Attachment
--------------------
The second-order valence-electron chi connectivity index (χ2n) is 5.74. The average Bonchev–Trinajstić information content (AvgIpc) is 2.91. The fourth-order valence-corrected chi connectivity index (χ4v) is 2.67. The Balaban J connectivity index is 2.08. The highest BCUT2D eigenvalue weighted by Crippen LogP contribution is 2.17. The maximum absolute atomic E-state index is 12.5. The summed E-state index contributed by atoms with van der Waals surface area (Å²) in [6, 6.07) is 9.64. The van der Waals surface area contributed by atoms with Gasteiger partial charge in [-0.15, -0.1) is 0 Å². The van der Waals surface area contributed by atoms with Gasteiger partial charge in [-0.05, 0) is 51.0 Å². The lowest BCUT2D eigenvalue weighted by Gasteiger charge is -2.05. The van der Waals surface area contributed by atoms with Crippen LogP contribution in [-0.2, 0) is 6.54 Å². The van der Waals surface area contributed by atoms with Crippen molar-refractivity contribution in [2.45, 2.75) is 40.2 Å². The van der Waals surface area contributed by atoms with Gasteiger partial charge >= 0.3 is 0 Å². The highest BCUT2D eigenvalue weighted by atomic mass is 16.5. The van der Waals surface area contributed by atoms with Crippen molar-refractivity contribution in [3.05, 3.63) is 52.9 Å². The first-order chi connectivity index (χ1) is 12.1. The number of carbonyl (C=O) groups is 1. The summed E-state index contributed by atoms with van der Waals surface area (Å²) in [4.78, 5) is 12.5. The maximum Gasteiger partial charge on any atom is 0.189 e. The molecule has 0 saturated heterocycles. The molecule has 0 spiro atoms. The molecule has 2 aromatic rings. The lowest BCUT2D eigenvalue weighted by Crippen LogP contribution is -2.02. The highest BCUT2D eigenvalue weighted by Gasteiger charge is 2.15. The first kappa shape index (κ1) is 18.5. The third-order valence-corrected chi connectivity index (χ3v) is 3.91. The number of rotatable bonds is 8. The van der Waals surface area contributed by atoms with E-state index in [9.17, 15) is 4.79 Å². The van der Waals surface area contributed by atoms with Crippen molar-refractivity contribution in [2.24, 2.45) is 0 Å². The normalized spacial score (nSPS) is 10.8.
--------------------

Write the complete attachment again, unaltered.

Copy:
The second-order valence-electron chi connectivity index (χ2n) is 5.74. The average Bonchev–Trinajstić information content (AvgIpc) is 2.91. The fourth-order valence-corrected chi connectivity index (χ4v) is 2.67. The Balaban J connectivity index is 2.08. The highest BCUT2D eigenvalue weighted by Crippen LogP contribution is 2.17. The maximum absolute atomic E-state index is 12.5. The summed E-state index contributed by atoms with van der Waals surface area (Å²) in [6, 6.07) is 9.64. The van der Waals surface area contributed by atoms with Gasteiger partial charge in [-0.15, -0.1) is 0 Å². The van der Waals surface area contributed by atoms with Gasteiger partial charge in [-0.05, 0) is 51.0 Å². The lowest BCUT2D eigenvalue weighted by Gasteiger charge is -2.05. The van der Waals surface area contributed by atoms with Crippen LogP contribution in [-0.2, 0) is 6.54 Å². The van der Waals surface area contributed by atoms with Crippen molar-refractivity contribution in [2.45, 2.75) is 40.2 Å². The van der Waals surface area contributed by atoms with Gasteiger partial charge >= 0.3 is 0 Å². The highest BCUT2D eigenvalue weighted by atomic mass is 16.5. The van der Waals surface area contributed by atoms with Crippen molar-refractivity contribution in [3.05, 3.63) is 52.9 Å². The first-order chi connectivity index (χ1) is 12.1. The number of carbonyl (C=O) groups is 1. The summed E-state index contributed by atoms with van der Waals surface area (Å²) in [4.78, 5) is 12.5. The maximum Gasteiger partial charge on any atom is 0.189 e. The molecule has 0 saturated heterocycles. The molecule has 0 spiro atoms. The molecule has 2 aromatic rings. The lowest BCUT2D eigenvalue weighted by Crippen LogP contribution is -2.02. The highest BCUT2D eigenvalue weighted by Gasteiger charge is 2.15. The first kappa shape index (κ1) is 18.5. The third-order valence-corrected chi connectivity index (χ3v) is 3.91. The number of rotatable bonds is 8. The van der Waals surface area contributed by atoms with E-state index in [9.17, 15) is 4.79 Å². The van der Waals surface area contributed by atoms with Crippen molar-refractivity contribution in [2.24, 2.45) is 0 Å². The normalized spacial score (nSPS) is 10.8.